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The Agendas of Voters and Parties in the European Parliament Election of 1999

The Agendas of Voters and Parties in the European Parliament Election of 1999
Hermann Schmitt and Tanja Binder1
1. Political representation in the European Union
Even though democratic systems increasingly incorporate direct-democratic procedures:
Modern democracies essentially are representative democracies. The European Union is no
exception to this. As a multi-tiered political system, it follows its particular institutional de-
vices (e.g. Weiler, Haltern and Mayer 1995; König et al. 1996; Hooghe and Marks 2000). But
this only means that citizens’ wants and demands are even less directly involved in the politi-
cal decision-making process than in an average nation-state. Put differently, the quality of the
democratic process in the European Union depends even more on effective mechanisms of
political representation than it does in the nation-state.
In the European Union as elsewhere, the political preferences of citizens are transmitted to the
decision making apparatus through general elections, through a complex system of interest
group involvement in policy making and, to a lesser extent, through political protest activities.
These mechanisms of political representation can be evaluated on two dimensions. One is
their scope. The question here is: what proportion of the citizenry is involved? The second is
their effectiveness. The criterion is: how well are citizens’ preferences translated into public
policy? If it comes to general elections – with sizeable proportions of citizens participating –
the scope of political representation is usually very large. Its effectiveness is less obvious. It
takes empirical studies into electoral representation to explore the relative effectiveness of this
mechanism of interest intermediation (e.g. Miller et al., 1999; Schmitt 2001).
At the basis of the process of electoral representation are the preferences of the voters. Ac-
cording to theory, parties selectively aggregate those preferences and articulate them in their
electoral manifestoes. These electoral platforms, or programmes, are best described as parties’
world views and visions. Parties campaign on those views and visions in order to persuade as
many voters as possible that their views are accurate and that their visions are credible. Vot-
ers, on the other hand, choose the party whose view they most agree with and whose vision
1 Chapter Draft for Voters, Parties and European Unification, ed. Hermann Schmitt. London: Frank Cass (under
review). The Euromanifestos project from which it draws has been funded by the Deutsche Forschungsgemein-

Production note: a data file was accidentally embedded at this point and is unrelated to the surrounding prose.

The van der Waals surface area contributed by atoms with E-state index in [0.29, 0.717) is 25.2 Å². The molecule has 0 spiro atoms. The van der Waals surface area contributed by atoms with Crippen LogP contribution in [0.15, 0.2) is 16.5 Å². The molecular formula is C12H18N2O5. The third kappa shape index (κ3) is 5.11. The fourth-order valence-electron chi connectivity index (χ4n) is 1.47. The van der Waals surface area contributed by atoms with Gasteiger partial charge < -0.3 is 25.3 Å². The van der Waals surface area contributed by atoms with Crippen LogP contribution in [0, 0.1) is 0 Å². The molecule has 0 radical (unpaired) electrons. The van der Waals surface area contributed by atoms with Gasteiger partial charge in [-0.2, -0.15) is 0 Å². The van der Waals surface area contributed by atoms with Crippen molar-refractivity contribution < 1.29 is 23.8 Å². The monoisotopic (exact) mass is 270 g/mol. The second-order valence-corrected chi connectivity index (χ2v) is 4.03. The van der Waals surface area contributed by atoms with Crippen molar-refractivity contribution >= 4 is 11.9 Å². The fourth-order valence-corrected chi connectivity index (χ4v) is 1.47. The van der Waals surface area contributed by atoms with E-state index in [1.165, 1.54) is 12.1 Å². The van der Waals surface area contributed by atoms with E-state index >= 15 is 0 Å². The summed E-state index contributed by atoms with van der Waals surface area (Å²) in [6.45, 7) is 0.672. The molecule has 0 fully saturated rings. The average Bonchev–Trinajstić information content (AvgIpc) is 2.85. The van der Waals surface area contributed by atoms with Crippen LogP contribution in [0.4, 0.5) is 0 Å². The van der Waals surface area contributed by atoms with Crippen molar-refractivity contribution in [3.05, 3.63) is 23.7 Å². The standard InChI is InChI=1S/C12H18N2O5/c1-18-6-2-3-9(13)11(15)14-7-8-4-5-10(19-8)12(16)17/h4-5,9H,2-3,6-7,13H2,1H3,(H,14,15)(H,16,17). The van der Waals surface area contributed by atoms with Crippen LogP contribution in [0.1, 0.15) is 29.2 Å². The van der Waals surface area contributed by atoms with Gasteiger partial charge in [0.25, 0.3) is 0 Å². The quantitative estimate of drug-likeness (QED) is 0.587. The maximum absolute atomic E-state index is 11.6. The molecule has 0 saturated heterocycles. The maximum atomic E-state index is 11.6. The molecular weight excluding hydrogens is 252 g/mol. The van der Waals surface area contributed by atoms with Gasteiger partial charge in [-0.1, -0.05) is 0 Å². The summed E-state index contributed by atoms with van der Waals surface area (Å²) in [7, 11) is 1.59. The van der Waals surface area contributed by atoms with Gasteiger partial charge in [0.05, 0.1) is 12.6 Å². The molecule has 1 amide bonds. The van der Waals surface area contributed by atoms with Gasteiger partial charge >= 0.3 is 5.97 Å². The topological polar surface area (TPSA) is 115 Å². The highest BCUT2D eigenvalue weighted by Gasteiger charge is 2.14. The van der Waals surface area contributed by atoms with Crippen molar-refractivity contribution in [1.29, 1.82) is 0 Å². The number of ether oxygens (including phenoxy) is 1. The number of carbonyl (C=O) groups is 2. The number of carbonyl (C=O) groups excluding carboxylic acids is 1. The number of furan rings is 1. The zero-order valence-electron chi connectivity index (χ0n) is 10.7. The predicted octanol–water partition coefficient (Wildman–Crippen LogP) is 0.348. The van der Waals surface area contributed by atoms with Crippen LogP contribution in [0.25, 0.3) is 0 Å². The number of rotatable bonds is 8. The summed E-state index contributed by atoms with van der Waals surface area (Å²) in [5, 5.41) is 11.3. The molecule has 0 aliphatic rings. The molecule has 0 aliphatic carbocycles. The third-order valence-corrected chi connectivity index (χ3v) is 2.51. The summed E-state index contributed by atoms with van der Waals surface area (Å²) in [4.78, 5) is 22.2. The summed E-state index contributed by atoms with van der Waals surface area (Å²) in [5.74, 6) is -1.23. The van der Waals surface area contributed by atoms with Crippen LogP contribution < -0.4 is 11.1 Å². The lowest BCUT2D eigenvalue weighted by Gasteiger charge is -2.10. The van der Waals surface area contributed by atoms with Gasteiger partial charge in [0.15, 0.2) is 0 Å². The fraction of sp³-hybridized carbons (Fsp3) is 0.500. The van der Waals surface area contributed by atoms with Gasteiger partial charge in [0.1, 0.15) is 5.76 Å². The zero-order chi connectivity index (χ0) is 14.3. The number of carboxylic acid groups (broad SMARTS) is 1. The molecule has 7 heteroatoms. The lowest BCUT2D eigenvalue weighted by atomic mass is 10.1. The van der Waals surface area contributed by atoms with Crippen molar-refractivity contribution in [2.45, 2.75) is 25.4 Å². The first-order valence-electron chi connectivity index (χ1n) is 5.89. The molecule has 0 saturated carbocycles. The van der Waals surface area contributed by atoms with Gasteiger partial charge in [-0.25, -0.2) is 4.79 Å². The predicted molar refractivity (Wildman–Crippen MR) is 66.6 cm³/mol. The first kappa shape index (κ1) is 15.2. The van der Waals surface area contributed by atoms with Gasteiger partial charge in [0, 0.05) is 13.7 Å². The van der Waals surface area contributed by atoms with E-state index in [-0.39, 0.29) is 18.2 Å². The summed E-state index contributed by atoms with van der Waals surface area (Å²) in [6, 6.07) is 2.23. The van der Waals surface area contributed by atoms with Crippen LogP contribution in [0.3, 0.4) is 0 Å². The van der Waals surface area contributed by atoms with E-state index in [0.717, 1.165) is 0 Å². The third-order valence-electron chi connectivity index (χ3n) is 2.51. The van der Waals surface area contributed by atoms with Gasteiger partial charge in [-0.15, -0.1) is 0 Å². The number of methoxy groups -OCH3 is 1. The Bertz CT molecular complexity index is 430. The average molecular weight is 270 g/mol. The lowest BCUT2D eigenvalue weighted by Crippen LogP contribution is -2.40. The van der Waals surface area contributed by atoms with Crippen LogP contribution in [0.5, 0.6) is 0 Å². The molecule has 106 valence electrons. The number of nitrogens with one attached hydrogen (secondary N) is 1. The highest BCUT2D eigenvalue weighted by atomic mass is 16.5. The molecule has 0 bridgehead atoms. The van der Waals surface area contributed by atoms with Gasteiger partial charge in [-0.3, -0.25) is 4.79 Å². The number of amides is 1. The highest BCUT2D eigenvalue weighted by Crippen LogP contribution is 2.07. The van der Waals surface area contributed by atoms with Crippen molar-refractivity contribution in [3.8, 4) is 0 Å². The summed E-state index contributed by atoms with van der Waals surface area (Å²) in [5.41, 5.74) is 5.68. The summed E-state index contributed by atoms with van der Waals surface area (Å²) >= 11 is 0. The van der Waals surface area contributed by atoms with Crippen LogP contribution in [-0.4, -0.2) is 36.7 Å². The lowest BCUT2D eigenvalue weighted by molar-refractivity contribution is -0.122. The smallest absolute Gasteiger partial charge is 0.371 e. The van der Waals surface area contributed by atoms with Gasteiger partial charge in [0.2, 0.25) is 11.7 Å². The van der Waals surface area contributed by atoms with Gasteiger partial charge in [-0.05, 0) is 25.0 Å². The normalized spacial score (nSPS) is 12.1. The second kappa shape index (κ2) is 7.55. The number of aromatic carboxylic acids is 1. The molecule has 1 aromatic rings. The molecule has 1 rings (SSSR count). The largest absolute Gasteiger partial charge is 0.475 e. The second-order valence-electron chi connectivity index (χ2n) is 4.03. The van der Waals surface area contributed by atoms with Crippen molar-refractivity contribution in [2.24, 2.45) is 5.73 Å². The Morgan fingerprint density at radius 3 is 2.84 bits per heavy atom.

schaft (grant identifier: SCHM 835/4-1).
they believe in most. It is the charge of the winning parties to realise as much as possible of
their visions before the next election takes place – i.e. before voters are called to evaluate the
performance of the incumbent government and to decide on that basis, and on the basis of a
new round of partisan views and visions, which party to support (Klingemann et al. 1994).
The effectiveness of electoral representation is dependent upon the relative congruence be-
tween the policy preferences of (a majority of) the voters and the policy outcomes produced
by the elected government. According to the traditional view of the responsible party model,
government behaviour is caused by voter preferences (Kirkpatrick 1971, Luttbeg 1974,
Thomassen 1991 and 1994). Recent European work emphasis opinion formation (top down)
at least as much than interest intermediation (buttom up; see Esaiasson and Holmberg 1996;
Holmberg 1997). However congruence is established, at the end voter preferences and gov-
ernment policies need to converge in order render political representation effective (Klinge-
mann et al. 1994).
If it comes to the multi-level polity of the European Union, we distinguish two major channels
of electoral representation. One is the confederal channel via direct elections to the European
Parliament. The other is the intergovernmental channel via first-order national elections
(Schmitt and Thomassen 1999). As direct elections to the European Parliament do not lead to
the formation of a government, the confederal channel of electoral representation formally
lacks the translation of electoral promises into governmental policies. The directly elected Eu-
ropean Parliament, however, is increasingly involved in EU policy making as well as in the
appointment of the president of the European Commission. It disposes, in addition, of far rea-
ching budgetary powers. This implies that the political orientations of the members of the Eu-